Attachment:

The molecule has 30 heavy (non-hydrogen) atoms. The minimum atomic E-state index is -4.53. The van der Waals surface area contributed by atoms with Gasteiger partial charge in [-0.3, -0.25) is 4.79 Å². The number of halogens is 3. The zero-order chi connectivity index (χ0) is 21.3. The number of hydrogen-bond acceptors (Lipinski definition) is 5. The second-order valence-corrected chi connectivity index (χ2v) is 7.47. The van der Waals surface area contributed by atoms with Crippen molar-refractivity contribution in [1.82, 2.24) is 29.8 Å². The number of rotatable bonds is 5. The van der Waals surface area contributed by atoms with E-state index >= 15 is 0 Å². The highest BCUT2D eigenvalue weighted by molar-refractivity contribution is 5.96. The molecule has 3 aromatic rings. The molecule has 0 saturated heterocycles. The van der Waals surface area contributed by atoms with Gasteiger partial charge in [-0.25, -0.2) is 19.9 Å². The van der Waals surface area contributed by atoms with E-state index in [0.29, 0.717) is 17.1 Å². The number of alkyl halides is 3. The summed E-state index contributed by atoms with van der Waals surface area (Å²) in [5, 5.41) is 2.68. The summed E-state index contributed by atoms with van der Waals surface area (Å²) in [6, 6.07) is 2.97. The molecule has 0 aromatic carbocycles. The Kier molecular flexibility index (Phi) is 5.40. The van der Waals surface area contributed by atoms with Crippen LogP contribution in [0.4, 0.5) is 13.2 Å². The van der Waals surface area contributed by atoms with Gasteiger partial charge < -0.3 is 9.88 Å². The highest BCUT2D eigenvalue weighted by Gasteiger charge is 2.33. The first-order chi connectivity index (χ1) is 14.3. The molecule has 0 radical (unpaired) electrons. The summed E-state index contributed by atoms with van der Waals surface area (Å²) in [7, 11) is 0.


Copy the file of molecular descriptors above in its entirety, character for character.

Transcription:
The molecule has 30 heavy (non-hydrogen) atoms. The minimum atomic E-state index is -4.53. The van der Waals surface area contributed by atoms with Gasteiger partial charge in [-0.3, -0.25) is 4.79 Å². The number of halogens is 3. The zero-order chi connectivity index (χ0) is 21.3. The number of hydrogen-bond acceptors (Lipinski definition) is 5. The second-order valence-corrected chi connectivity index (χ2v) is 7.47. The van der Waals surface area contributed by atoms with Crippen molar-refractivity contribution in [1.82, 2.24) is 29.8 Å². The number of rotatable bonds is 5. The van der Waals surface area contributed by atoms with E-state index >= 15 is 0 Å². The highest BCUT2D eigenvalue weighted by molar-refractivity contribution is 5.96. The molecule has 3 aromatic rings. The molecule has 0 saturated heterocycles. The van der Waals surface area contributed by atoms with Gasteiger partial charge in [-0.25, -0.2) is 19.9 Å². The van der Waals surface area contributed by atoms with E-state index in [0.29, 0.717) is 17.1 Å². The number of alkyl halides is 3. The summed E-state index contributed by atoms with van der Waals surface area (Å²) in [5, 5.41) is 2.68. The summed E-state index contributed by atoms with van der Waals surface area (Å²) in [6, 6.07) is 2.97. The molecule has 0 aromatic carbocycles. The Kier molecular flexibility index (Phi) is 5.40. The van der Waals surface area contributed by atoms with Crippen LogP contribution in [0.4, 0.5) is 13.2 Å². The van der Waals surface area contributed by atoms with Gasteiger partial charge < -0.3 is 9.88 Å². The highest BCUT2D eigenvalue weighted by Gasteiger charge is 2.33. The first-order chi connectivity index (χ1) is 14.3. The molecule has 0 radical (unpaired) electrons. The summed E-state index contributed by atoms with van der Waals surface area (Å²) in [7, 11) is 0.